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Journalists Increasingly Under Siege

(FILE) Journalists hold candles and placards during a candlelight vigil against police brutalities and attacks on press freedom.

67 journalists and media workers were killed last year, while about 570 are in prison in 30 countries around the world.

Journalists Increasingly Under Siege
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Speaking to reporters on the state of press freedom worldwide, Secretary of State Antony Blinken noted that “journalists around the world are increasingly under siege … in a whole variety of ways.” That fact has manifested itself very powerfully in the detention in Russia of Wall Street Journal reporter Evan Gerschkovich:

“We have a country in the case of Russia that like a handful of other countries around the world is wrongfully detaining people, using them as political pawns, using them as leverage in a practice that is absolutely unacceptable and that we’re working both broadly to try to deter – but also at the same time to try to secure the release of those who are being unjustly detained.”

Indeed, according to the moderator of the event, Washington Post columnist David Ignatius, 67 journalists and media workers were killed last year, while about 570 are in prison in 30 countries around the world.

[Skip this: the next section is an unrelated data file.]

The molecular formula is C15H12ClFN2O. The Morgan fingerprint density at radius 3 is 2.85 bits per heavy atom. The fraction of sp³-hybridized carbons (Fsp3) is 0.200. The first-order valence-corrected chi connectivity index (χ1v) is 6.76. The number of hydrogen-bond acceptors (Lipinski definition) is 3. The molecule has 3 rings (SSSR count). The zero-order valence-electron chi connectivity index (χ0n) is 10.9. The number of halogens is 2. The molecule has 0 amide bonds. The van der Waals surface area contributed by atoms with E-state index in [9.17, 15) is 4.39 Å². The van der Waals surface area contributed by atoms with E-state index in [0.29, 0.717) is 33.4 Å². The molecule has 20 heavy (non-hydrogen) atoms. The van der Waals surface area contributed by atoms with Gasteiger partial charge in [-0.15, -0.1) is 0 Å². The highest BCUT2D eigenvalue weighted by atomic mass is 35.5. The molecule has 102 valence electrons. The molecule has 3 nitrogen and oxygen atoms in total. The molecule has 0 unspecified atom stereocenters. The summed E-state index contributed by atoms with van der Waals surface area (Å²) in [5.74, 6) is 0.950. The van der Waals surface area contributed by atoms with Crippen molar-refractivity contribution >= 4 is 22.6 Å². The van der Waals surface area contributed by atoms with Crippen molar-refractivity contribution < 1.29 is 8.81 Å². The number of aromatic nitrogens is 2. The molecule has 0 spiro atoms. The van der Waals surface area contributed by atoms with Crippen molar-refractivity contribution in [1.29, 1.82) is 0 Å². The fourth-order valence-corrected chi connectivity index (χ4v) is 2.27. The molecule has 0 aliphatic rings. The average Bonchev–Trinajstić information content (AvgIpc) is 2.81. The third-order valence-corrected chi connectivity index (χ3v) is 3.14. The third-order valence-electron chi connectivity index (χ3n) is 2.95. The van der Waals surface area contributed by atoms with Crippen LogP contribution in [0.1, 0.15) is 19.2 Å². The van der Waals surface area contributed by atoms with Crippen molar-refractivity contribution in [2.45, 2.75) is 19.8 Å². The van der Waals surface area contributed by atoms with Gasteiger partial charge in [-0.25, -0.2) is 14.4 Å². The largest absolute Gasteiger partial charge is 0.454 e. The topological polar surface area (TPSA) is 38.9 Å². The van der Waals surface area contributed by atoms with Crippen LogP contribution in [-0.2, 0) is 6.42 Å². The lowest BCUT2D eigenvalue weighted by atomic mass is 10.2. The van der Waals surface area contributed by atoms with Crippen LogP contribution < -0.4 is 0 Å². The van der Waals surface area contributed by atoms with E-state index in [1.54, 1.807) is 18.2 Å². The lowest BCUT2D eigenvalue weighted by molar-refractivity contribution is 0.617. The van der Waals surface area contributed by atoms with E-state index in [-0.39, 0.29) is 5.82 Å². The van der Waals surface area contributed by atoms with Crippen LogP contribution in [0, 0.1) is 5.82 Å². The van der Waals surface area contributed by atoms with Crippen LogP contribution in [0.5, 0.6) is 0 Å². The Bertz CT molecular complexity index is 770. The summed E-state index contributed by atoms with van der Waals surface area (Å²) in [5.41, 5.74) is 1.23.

The United States uses various tools as leverage against groups that abuse journalists. One of them is the Robert Levinson Hostage Recovery and Hostage-Taking Accountability Act, which imposes sanctions against those who unlawfully or wrongfully detain U.S. nationals abroad. “The Levinson Act is an important tool,” said Secretary Blinken. “It gives us different and new authorities to try to go at those who are directly engaged in wrongfully detaining journalists or wrongfully detaining our citizens. It includes things like travel bans, like asset freezes … Our hope is that by applying it, we can have a chilling effect on those who would engage in these practices going forward..”

The United States is “trying to fight back and push back around the world to help journalists, who – in one way or another, are facing intimidation, coercion, persecution, prosecution, surveillance,” said Secretary Blinken. This includes funds to supply journalists with technology, to defend themselves against malevolent litigation, another to help journalists protect themselves from intimidation and coercion by states.

“We contribute tens of millions of dollars into a media freedom fund for independent media to bolster their capacity to continue doing business even in very difficult places,” he said.

It’s very important, said Secretary Blinken, that “We’re engaging with people who have one of the most important responsibilities in this world, and that is to hold governments, to hold institutions to account, to shine light where there’s darkness, to give people confidence in their institutions, in the people who have the responsibility to represent them.”